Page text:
The Best Sushi Knives

The best Japanese sushi knives.
The best Japanese sushi knives.

Choosing a high-quality sushi knife might seem simple enough until you go out and see the enormous amount of options available. In this beginner’s guide to choosing sushi knives, we will cover the different types, the various materials and review some of the best ones out there.

Topics Covered

  • Types of sushi knives
    • The deba knife
    • The yanagiba knife
  • High carbon vs stainless steel
  • The best Japanese sushi knives
    • The Dalstrong chef knife
    • The Yoshihiro Aonamiuchi blue steel #1
    • The Yoshihiro Shiroko carbon steel deba sushi knife
    • The Honmamonh Azumasyusaku Deba sushi knife
  • How to take care of your knife

Types of sushi knives

Professional Japanese chefs have different types of sushi knives in their collection, with each one designed for completing a specific task. A beginner chef, like yourself, will not need such an extensive collection when first starting out.

The two types of sushi knives a beginner should start with are the Deba and Yanagiba knives. Here we will explain the function and characteristics of each.

The deba sushi knife

The primary function of a deba knife is to cut up and fillet an entire fish. The deba can be recognized by its shorter blade (4 to 6 inches in length), and it’s considerably wider and thicker than the yanagiba blade.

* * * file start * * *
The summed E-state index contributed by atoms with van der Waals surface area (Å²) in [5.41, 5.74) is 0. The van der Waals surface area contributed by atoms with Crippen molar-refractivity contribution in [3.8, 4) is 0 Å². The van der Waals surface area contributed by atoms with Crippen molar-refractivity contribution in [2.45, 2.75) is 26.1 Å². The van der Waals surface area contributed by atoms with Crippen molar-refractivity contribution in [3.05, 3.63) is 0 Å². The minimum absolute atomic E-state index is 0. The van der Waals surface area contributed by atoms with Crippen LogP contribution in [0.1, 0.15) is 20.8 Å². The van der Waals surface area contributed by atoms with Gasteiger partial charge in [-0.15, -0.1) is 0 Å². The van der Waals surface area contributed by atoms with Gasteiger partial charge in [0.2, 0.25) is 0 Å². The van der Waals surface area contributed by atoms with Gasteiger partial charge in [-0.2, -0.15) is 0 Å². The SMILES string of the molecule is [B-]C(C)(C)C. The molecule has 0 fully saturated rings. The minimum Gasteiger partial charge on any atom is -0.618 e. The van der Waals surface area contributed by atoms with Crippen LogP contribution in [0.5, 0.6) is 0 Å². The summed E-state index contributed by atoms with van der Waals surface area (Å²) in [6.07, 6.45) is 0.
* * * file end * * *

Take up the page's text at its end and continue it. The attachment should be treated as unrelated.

The yanagiba sashimi knife

Yanagiba knives are ideally suited for precision slicing, which is essential in Japanese cuisine because the presentation is everything. A yanagiba is easily recognizable by its much thinner and longer 8 to 9-inch blade.

Also, the blade is flat on one side while the other side runs at an angle. It is to ensure that food doesn’t stick to the edge and also helps with cutting delicate, soft ingredients.

High carbon or stainless steel?

When the time comes to buy a Japanese sushi knife, you will have two options – high carbon steel or stainless steel. Each comes with its pros and cons, which we will discuss in the next section.

Sushi knives are traditionally made from high carbon steel because no matter the quality of a stainless steel version, they will not be able to compete with the durability, sharpness, and ease of sharpening of a high carbon knife.

The only advantage a stainless steel sushi knife will have over a carbon steel one is that it will never rust, and its extra hardness will help prevent it from chipping. This is something to take into consideration when choosing a sushi knife.

The best Japanese sushi knives

The price of sushi knives varies greatly. High-end knives used by top sushi chefs can easily cost thousands of dollars each, but as a beginner, the ones sitting at the $100 to $300 range will be more than ideal.

Dalstrong sushi chef knife

This shogun series sushi chef knife from Dalstrong with its razor-sharp, carbon steel blade is perfectly balanced in hand and comes with a lifetime guarantee against any defects.

About the blade: The 2.2mm thick yanagiba blade is made from premium carbon steel that has been nitrogen cooled. It has incredible corrosion resistance, is flexible, is razor-sharp, and has been hand-finished to a mirror polish. The blade consists of 66 folded layers of carbon steel and is coated with a highly effective non-stick solvent.

About the handle: The handle is carefully shaped to fit perfectly and comfortably in your hand. It’s made with G-10 military-grade technology, which means that it has lifelong durability.